After ruling out other causes of pain in the area, such as a stress fracture or compartment syndrome, the orthopedist will refer you to a physical therapist.  The therapist will evaluate you and identify which mechanical stresses are causing the problem. The affected muscle can then be strengthened and conditioned by performing specific exercises and stretches. Heat applied before exercise increases blood flow and warms up the muscles, and ice is used after exercise to reduce inflammation. Orthotics or a change of footwear may be recommended to help cushion the shin and put your foot in the correct alignment, which reduces the strain on the muscle.

Total Knee Replacement

By Nancy Simpkins

kneereplacementWhen arthritis in the knee causes severe pain or disability that is not improved by conservative treatments, surgery to replace the joint may be recommended. In total knee replacement surgery, damaged cartilage is removed, and a metal or plastic joint is attached to the femur (thigh bone), tibia (shin) and patella (knee cap).

A small number of orthopedic surgeons do quadriceps-sparing minimally invasive total knee replacement, which requires a smaller incision than in traditional surgery, and eliminates the need to cut the quadriceps tendon and muscles, and to dislocate the kneecap. Patients benefit from a shorter hospital stay, shorter recovery time and a smaller scar.

After knee replacement surgery, patients receive physical therapy to learn exercises that strengthen the muscles in the knee and increase the range of motion in the joint. Physical therapy can also help reduce pain and swelling. Some patients may need to relearn good standing and walking techniques. Many patients with knee pain develop a habit of using the hips to stand up from a chair, which increases the risk of falling and could lead to future knee osteoarthritis. After knee replacement surgery eliminates the pain, a physical therapist can train these patients to use their quadriceps muscles instead.

In addition to improving function in the knee, exercise can help control weight, which is important since excess weight can reduce the life of the new joint. When knee replacement began in the 1970’s, the life of the replacement joint was estimated at 10 years. Current replacement joints are expected to last closer to 20 years.

Spinal Stenosis

By Hector Mayo, PT

Spinal stenosis is a narrowing of the spine that is usually caused by osteoarthritis. Less common causes include a herniated disc, stiffening of the ligaments in the spine, spinal tumors, injuries, spinalstenosisPaget’s disease and dwarfism. While it is possible to be born with spinal stenosis, most cases develop after age 50.

Spinal stenosis is most common in the lumbar spine, in the lower back, and occurs less frequently in the cervical spine, in the neck. It only rarely affects the thoracic spine, in the mid-back. When the narrowing spine puts pressure on the spinal cord or nerves that branch out from it, pain or numbness in the back, legs, neck, shoulders or arms can result. With spinal stenosis that causes leg pain, walking can exacerbate the problem, while sitting or bending forward can decrease the pain. Stenosis in the cervical spine can cause problems with balance and coordination, and patients may develop a tendency to fall.

In rare cases, spinal stenosis can compress the cauda equina, the bundle of nerve roots that extends from the end of the lumbar spine. This compression is called cauda equina syndrome, and it may cause severe low back pain, bladder and bowel dysfunction, sexual dysfunction, weakness in the legs, and an inability to feel the areas of the body that would sit in a saddle. This condition should be treated immediately to avoid permanent incontinence or paralysis.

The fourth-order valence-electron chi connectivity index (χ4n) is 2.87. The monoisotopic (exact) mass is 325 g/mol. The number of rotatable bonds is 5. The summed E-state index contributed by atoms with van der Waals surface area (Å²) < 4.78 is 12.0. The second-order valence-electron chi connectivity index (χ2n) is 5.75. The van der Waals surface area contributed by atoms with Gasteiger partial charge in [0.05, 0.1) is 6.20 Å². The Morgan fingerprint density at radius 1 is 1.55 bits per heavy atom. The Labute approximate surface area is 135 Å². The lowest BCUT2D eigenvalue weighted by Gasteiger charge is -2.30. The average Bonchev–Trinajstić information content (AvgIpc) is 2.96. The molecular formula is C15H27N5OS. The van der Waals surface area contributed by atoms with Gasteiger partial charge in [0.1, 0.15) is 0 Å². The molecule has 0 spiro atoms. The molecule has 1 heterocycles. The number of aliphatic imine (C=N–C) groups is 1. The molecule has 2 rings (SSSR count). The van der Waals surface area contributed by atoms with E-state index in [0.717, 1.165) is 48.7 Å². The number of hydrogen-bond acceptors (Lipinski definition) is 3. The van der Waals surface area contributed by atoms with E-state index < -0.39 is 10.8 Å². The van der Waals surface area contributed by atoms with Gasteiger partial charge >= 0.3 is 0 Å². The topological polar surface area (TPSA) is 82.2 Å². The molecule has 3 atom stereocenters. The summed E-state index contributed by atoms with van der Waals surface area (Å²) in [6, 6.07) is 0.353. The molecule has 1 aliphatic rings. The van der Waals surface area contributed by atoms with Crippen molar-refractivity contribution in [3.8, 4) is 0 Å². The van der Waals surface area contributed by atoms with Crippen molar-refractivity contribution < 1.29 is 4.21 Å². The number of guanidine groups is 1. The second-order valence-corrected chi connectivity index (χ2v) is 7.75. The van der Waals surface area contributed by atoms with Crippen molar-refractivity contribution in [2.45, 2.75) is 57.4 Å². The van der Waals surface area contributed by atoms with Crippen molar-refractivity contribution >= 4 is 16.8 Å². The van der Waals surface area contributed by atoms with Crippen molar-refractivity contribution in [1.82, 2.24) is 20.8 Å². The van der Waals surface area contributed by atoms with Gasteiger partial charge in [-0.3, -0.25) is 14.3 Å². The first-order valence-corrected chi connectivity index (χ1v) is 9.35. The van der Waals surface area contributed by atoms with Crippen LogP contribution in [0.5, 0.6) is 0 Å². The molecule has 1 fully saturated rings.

In many cases of spinal stenosis, anti-inflammatory medications and physical therapy can relieve symptoms. In physical therapy, patients learn specific exercises to increase strength and flexibility in the muscles and ligaments that support the spine. This can improve posture and alleviate symptoms. Regular exercise can also help with losing weight, which often reduces pain. Some patients receive epidural steroid injections to reduce inflammation and relieve pain. Surgery may be recommended for patients with severe symptoms that are not helped by other treatments.

 

Dupuytren’s Disease

By Marianne Pilgrim, OTR/L, CHT

depuytrenDupuytren’s disease is a disorder of the connective tissue in the palm of the hand. The disease usually starts with nodules that progress to tendon-like bands. These eventually pull the fingers, particularly the ring and small fingers, into a bent position toward the palm. It becomes difficult to straighten or spread the fingers, limiting activities such as shaking hands, putting hands into pockets or gloves, and holding large objects.

The exact cause of Dupuytren’s disease remains unknown. There is a strong genetic basis, with a family history in 25% of cases. The disease is most common among Caucasian males of Northern European descent, and is less prevalent among people with Asian or African ancestry. There is also a higher incidence among smokers, alcoholics, diabetics and epileptics.  The average age of onset is 45 years for males and 60 years for females.  Dupuytren’s disease typically takes 10 years to develop from onset to the stage where correction is needed.

Mallet Finger

By David Ricci, OTR/L, CHT

Mallet finger is caused by damage to the extensor tendon, the thin tendon that allows you to straighten your finger. When an object such as a basketball hits the tip of the finger, the extensor tendon can be overstretched, or it can avulse from the bone and pull away a piece of bone. The finger swells, cannot be straightened, and droops at the tip. This causes the mallet-shaped appearance.
Mallet finger
Diagnosis is usually confirmed through X-ray. A splint that extends to the tip of the finger is usually worn for eight weeks, followed by therapy to regain motion. Many mallet finger injuries do not require surgery, but those with large fracture fragments or misalignment of the joint may require surgical intervention. Surgery usually involves pins, wires or small screws to realign the joint and repair the fracture. An untreated mallet finger could lead to arthritis or to a permanent deformity of the involved finger.  Make a wise choice and seek early medical advice for the treatment of a mallet finger.